It was an opportunity we just couldn’t pass up.
In 2015, Dying With Dignity Canada received a message from a group of filmmakers looking to create a documentary that would challenge viewers to think more deeply about assisted dying. Led by award-winning director Nadine Pequeneza, the team sought to produce a film that would examine the coming legalization of assisted dying in Canada by focusing on the individuals most desperate for choice.
“They asked me whether DWDC could put them in touch with Canadians who were waiting for change and were willing to share their plight with the rest of the country,” said Cory Ruf, DWDC’s communications coordinator. “Sensing a genuine desire to go deep and get the story right, I knew in an instant that I would want to help them out however I could.”
- See more highlights from December 2016's Voice for Choice
- Related: Why Canadians deserve the right to make advance requests for assisted dying
The resulting documentary, Road to Mercy, premiered on CBC Firsthand in early October. The film offers a compassionate take on the issue of assisted dying, ultimately treating the end-of-life option as a merciful act while also suggesting that the practice represents Canada’s “journey into the furthest ethical frontier.”
While a number of documentaries have covered the right-to-die movement in Canada, Road to Mercy is the first to take a deep dive into the recent debate over this country’s new federal assisted dying legislation. To fuel the discussion, the film features the stories of individuals who want access to assisted dying, but for very different reasons. One participant was Amy De Schutter, a 29-year-old woman from Belgium who has suffered from mental illness for more than half her life. Another was the late John Tuckwell, a long-time Alberta government spokesperson who had ALS and who died before the release of the film.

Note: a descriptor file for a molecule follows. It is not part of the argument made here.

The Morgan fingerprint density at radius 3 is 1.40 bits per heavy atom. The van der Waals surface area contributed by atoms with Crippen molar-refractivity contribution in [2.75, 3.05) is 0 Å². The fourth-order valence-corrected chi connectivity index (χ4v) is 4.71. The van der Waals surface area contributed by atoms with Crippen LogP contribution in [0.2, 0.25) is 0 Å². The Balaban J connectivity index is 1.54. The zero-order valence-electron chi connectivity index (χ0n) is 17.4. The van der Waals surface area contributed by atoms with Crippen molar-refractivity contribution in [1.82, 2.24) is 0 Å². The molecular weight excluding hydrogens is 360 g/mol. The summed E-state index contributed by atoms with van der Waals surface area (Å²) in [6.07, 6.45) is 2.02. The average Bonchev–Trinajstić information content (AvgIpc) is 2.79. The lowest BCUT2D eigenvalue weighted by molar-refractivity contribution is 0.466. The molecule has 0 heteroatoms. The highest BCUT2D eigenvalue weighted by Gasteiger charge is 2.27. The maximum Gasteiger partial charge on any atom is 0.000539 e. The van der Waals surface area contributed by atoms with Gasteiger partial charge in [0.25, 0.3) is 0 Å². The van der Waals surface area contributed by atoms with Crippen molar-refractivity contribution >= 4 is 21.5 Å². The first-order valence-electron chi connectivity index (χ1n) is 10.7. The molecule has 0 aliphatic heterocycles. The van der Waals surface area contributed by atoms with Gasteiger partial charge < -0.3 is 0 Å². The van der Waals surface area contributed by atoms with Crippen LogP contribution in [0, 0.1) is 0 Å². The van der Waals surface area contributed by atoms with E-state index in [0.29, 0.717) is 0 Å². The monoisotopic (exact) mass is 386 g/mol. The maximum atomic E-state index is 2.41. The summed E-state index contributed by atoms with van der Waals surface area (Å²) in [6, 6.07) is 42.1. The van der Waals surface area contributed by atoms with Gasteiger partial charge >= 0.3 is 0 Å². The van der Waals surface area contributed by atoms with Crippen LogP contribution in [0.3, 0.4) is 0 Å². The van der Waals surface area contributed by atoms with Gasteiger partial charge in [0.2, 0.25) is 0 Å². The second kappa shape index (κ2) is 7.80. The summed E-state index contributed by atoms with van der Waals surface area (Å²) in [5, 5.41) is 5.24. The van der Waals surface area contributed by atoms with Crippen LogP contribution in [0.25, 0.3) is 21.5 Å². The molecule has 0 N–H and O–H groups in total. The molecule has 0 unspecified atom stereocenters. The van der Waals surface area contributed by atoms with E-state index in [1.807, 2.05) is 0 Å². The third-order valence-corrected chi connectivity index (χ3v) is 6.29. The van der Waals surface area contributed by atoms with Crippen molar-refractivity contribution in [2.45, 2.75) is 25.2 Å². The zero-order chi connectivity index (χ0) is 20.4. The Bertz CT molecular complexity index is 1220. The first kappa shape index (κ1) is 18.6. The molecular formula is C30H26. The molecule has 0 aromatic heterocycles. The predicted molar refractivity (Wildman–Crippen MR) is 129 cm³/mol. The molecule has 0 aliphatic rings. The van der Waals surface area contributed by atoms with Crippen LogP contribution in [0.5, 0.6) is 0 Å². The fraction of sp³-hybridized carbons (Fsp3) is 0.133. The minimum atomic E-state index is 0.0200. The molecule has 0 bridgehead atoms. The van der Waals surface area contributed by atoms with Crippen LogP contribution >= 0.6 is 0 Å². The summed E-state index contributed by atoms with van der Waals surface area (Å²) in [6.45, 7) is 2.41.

“In these very early days, we know that the way assisted dying is talked about and explained in the mainstream will have a significant impact on how accessible and available it is moving forward,” Ruf said. “If people see the very real trials and tribulations that some Canadians have to face when weighing their end-of-life options, they might take a different perspective on who should ultimately be able to access this right.”
DWDC CEO Shanaaz Gokool and Personal Support Manager Nino Sekopet appear in the full 83-minute director’s cut of the documentary. They — along with Jack Brown, an Ontario man grappling with early-onset Alzheimer’s, and his wife Riemke — speak passionately about why Canadians should be allowed to make advance requests for assisted dying. However, most of this narrative was cut from the CBC broadcast, as the film had to be edited down to fit Firsthand’s one-hour timeslot.
To celebrate the launch of the film, DWDC hosted a special screening of Road to Mercy on Oct. 5, the day before its television debut. More than 100 Toronto-area supporters came out to a downtown theatre to watch the film. They were then treated to a live Q&A discussion with director Pequeneza and five people who appeared in the documentary. Gokool, Sekopet, patient rights advocate Maureen Taylor, and John Tuckwell’s sister, Cathy, were in attendance, as was De Schutter, who had flown in from Belgium to help promote Road to Mercy’s release.
“Having all those people together in one room was just unbelievable. That’s something that will never happen again,” Ruf said.
“It was an incredible experience to be involved in a project in a small way at its genesis and then to celebrate its release with the people who made it and the people whose stories brought it to life.”